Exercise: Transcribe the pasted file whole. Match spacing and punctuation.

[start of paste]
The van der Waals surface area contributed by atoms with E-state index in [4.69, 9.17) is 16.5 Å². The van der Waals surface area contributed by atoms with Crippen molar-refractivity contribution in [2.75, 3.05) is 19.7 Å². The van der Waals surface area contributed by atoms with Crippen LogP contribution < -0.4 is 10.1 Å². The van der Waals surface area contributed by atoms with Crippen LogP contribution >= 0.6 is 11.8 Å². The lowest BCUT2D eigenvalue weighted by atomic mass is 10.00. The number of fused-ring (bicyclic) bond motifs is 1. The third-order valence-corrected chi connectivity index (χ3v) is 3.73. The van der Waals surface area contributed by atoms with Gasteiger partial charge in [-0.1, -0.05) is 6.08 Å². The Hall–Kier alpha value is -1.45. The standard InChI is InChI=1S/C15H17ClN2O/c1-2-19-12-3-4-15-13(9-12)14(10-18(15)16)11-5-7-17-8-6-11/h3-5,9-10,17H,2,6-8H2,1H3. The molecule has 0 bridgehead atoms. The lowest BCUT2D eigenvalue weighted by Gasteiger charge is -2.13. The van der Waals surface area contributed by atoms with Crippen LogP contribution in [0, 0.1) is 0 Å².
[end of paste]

The van der Waals surface area contributed by atoms with E-state index in [4.69, 9.17) is 16.5 Å². The van der Waals surface area contributed by atoms with Crippen molar-refractivity contribution in [2.75, 3.05) is 19.7 Å². The van der Waals surface area contributed by atoms with Crippen LogP contribution < -0.4 is 10.1 Å². The van der Waals surface area contributed by atoms with Crippen LogP contribution >= 0.6 is 11.8 Å². The lowest BCUT2D eigenvalue weighted by atomic mass is 10.00. The number of fused-ring (bicyclic) bond motifs is 1. The third-order valence-corrected chi connectivity index (χ3v) is 3.73. The van der Waals surface area contributed by atoms with Gasteiger partial charge in [-0.1, -0.05) is 6.08 Å². The Hall–Kier alpha value is -1.45. The standard InChI is InChI=1S/C15H17ClN2O/c1-2-19-12-3-4-15-13(9-12)14(10-18(15)16)11-5-7-17-8-6-11/h3-5,9-10,17H,2,6-8H2,1H3. The molecule has 0 bridgehead atoms. The lowest BCUT2D eigenvalue weighted by Gasteiger charge is -2.13. The van der Waals surface area contributed by atoms with Crippen LogP contribution in [0, 0.1) is 0 Å².